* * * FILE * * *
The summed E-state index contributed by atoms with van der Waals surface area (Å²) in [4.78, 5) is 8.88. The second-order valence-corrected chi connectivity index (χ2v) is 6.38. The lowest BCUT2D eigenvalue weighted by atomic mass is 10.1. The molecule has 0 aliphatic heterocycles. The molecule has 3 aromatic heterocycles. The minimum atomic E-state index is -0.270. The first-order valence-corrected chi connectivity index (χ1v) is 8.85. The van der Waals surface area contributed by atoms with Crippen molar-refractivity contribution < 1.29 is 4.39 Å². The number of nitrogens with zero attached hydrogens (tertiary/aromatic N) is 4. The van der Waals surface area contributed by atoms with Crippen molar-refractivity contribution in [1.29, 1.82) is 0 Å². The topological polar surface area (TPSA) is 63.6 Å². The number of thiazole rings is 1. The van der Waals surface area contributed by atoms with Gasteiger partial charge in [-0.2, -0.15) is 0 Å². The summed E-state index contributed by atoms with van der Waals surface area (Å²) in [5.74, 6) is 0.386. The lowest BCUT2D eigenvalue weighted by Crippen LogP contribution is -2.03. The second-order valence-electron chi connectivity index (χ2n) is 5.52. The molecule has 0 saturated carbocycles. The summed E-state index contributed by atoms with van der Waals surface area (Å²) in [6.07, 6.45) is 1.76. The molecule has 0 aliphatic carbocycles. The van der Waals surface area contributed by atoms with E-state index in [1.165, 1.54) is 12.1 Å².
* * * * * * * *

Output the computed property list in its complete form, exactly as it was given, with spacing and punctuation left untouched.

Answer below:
The summed E-state index contributed by atoms with van der Waals surface area (Å²) in [4.78, 5) is 8.88. The second-order valence-corrected chi connectivity index (χ2v) is 6.38. The lowest BCUT2D eigenvalue weighted by atomic mass is 10.1. The molecule has 0 aliphatic heterocycles. The molecule has 3 aromatic heterocycles. The minimum atomic E-state index is -0.270. The first-order valence-corrected chi connectivity index (χ1v) is 8.85. The van der Waals surface area contributed by atoms with Crippen molar-refractivity contribution < 1.29 is 4.39 Å². The number of nitrogens with zero attached hydrogens (tertiary/aromatic N) is 4. The van der Waals surface area contributed by atoms with Crippen molar-refractivity contribution in [1.29, 1.82) is 0 Å². The topological polar surface area (TPSA) is 63.6 Å². The number of thiazole rings is 1. The van der Waals surface area contributed by atoms with Gasteiger partial charge in [-0.2, -0.15) is 0 Å². The summed E-state index contributed by atoms with van der Waals surface area (Å²) in [5.74, 6) is 0.386. The lowest BCUT2D eigenvalue weighted by Crippen LogP contribution is -2.03. The second-order valence-electron chi connectivity index (χ2n) is 5.52. The molecule has 0 saturated carbocycles. The summed E-state index contributed by atoms with van der Waals surface area (Å²) in [6.07, 6.45) is 1.76. The molecule has 0 aliphatic carbocycles. The van der Waals surface area contributed by atoms with E-state index in [1.165, 1.54) is 12.1 Å².